Posted in Business, Capitalism, Corruption, Culture, Economics, Philosophy | Tagged: , , , , , , , , | 2 Comments »

Like A Rock

Posted by anandrr on May 11, 2009

Like a virgin
Touched for the very first time

— Madonna, Like a Virgin

Mr Pink: “Like a Virgin” is all about a girl who digs a guy with a big dick. The whole song is a metaphor for big dicks.
Mr Blue: No it’s not. It’s about a girl who is very vulnerable and she’s been fucked over a few times. Then she meets some guy who’s really sensitive–
Mr Pink: –Whoa…whoa…time out Greenbay. Tell that bullshit to the tourists.
Joe: (looking through his address book) Toby…who the fuck is Toby? Toby…Toby…think…think…think…
Mr Pink: It’s not about a nice girl who meets a sensitive boy. Now granted that’s what “True Blue” is about, no argument about that.
Mr Orange: Which one is “True Blue?”
Nice Guy Eddie: You don’t remember “True Blue?” That was a big ass hit for Madonna. Shit, I don’t even follow this Tops In Pops shit, and I’ve at least heard of “True Blue.”
Mr Orange: Look, asshole, I didn’t say I ain’t heard of it. All I asked was how does it go? Excuse me for not being the world’s biggest Madonna fan.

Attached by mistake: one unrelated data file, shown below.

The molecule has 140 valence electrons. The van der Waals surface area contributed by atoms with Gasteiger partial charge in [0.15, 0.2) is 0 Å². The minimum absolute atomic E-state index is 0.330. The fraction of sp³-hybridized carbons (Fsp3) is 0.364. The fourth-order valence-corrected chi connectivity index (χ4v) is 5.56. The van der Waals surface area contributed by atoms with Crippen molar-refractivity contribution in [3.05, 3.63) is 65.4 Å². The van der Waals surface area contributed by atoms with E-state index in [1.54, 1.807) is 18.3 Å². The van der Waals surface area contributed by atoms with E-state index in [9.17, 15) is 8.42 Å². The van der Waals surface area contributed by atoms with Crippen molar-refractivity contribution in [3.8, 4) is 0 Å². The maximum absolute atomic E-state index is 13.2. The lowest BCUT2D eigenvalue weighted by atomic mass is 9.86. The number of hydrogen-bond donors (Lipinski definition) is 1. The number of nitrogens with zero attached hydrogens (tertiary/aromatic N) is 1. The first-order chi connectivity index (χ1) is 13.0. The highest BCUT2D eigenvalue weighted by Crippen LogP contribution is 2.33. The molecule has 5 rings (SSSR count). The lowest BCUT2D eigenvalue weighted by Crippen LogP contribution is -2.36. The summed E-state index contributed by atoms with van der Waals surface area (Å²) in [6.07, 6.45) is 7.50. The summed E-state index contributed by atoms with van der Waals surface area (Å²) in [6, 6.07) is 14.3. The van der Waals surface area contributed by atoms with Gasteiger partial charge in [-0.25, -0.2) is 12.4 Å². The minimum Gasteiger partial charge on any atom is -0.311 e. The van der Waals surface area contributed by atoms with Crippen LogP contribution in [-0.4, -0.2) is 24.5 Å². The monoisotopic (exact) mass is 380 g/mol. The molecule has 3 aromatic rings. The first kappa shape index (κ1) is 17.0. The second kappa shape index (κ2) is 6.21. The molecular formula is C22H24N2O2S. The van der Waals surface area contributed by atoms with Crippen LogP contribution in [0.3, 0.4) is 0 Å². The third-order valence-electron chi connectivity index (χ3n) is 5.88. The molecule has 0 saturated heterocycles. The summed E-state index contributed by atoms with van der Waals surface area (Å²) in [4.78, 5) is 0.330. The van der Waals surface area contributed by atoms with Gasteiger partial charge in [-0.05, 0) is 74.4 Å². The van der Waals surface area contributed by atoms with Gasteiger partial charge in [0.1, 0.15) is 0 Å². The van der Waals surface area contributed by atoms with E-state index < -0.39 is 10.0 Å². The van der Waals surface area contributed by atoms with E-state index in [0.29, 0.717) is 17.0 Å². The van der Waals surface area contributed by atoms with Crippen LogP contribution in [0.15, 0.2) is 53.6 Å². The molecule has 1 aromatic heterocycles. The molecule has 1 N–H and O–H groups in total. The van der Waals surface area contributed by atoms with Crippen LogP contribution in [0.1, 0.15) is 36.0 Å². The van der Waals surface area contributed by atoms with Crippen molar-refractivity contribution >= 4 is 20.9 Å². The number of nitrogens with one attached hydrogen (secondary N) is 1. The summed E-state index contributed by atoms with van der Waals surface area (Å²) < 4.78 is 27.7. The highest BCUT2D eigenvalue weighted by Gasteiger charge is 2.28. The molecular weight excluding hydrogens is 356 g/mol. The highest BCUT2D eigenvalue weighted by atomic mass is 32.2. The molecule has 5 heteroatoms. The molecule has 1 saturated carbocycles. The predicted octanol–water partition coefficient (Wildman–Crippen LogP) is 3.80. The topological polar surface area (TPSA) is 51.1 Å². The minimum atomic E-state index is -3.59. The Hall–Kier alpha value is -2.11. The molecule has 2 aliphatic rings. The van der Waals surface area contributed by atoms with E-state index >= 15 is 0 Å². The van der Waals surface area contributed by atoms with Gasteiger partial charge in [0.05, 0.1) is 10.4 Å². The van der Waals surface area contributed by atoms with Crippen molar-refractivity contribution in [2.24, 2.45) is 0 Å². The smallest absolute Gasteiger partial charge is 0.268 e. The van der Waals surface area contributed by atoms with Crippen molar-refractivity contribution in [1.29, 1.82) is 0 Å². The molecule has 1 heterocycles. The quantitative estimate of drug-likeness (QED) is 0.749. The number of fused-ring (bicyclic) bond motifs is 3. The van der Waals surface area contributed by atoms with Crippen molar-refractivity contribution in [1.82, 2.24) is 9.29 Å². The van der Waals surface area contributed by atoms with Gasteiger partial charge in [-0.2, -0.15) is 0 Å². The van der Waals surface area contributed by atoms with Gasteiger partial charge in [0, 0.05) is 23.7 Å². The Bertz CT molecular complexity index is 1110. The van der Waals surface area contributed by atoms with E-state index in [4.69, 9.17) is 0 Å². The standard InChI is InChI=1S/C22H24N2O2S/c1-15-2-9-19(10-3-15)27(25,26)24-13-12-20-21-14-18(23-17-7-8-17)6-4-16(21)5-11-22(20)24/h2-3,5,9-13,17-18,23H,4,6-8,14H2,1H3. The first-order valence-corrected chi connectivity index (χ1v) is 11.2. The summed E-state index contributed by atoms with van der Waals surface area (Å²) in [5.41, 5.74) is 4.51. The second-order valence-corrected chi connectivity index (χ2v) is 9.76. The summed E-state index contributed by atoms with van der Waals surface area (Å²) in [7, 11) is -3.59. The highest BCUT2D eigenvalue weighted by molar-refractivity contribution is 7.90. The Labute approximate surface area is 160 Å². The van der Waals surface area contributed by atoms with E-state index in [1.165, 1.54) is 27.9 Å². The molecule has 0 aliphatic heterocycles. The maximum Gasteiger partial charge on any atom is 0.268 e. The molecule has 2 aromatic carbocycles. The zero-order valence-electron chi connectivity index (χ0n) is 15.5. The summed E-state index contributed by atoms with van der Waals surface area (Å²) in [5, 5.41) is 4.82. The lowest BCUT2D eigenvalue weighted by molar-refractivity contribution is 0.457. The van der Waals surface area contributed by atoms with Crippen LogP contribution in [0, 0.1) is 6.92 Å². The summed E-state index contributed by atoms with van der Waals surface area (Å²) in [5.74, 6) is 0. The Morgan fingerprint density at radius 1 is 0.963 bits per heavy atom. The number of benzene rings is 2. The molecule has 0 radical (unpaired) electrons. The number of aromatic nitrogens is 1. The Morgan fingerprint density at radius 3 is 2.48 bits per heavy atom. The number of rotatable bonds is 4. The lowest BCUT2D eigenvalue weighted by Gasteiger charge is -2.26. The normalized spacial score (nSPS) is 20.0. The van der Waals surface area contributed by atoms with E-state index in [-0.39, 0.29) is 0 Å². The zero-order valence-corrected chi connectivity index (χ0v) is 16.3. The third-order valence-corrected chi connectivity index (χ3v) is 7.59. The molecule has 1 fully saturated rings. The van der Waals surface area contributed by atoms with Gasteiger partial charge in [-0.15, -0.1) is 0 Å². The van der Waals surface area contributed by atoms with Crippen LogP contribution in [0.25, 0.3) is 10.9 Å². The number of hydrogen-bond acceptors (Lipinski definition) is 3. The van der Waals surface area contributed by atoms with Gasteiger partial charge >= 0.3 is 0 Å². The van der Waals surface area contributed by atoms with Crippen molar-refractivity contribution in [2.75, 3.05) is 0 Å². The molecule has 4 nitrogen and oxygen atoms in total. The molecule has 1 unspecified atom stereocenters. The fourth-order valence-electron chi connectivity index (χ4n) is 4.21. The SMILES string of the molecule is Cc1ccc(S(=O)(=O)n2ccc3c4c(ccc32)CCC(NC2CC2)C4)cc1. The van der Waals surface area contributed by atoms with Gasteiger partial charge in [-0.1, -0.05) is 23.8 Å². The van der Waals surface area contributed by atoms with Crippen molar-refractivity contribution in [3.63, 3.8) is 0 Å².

Mr Brown: I hate Madonna.
Mr Blue: I like her early stuff. You know, “Lucky Star,” “Borderline” – but once she got into her “Papa Don’t Preach” phase, I don’t know, I tuned out.
Mr Pink: Hey, fuck all that, I’m making a point here. You’re gonna make me lose my train of thought.
Joe: Oh fuck, Toby’s that little china girl.
Mr White: What’s that?
Joe: I found this old address book in a jacket I ain’t worn in a coon’s age. Toby what? What the fuck was her last name?
Mr Pink: Where was I?
Mr Orange: You said “True Blue” was about a nice girl who finds a sensitive fella. But “Like a Virgin” was a metaphor for big dicks.
Mr Pink: Let me tell ya what “Like a Virgin”‘s about. It’s about some cooze who’s a regular fuck machine. I mean all the time, morning, day, night, afternoon, dick, dick, dick, dick, dick, dick, dick, dick, dick, dick, dick.
Mr Blue: How many dicks was that?
Mr White: A lot.
Mr Pink: Then one day she meets a John Holmes motherfucker, and it’s like, whoa baby. This mother fucker’s like Charles Bronson in “The Great Escape.” He’s diggin tunnels. Now she’s gettin this serious dick action, she’s feelin something she ain’t felt since forever. Pain.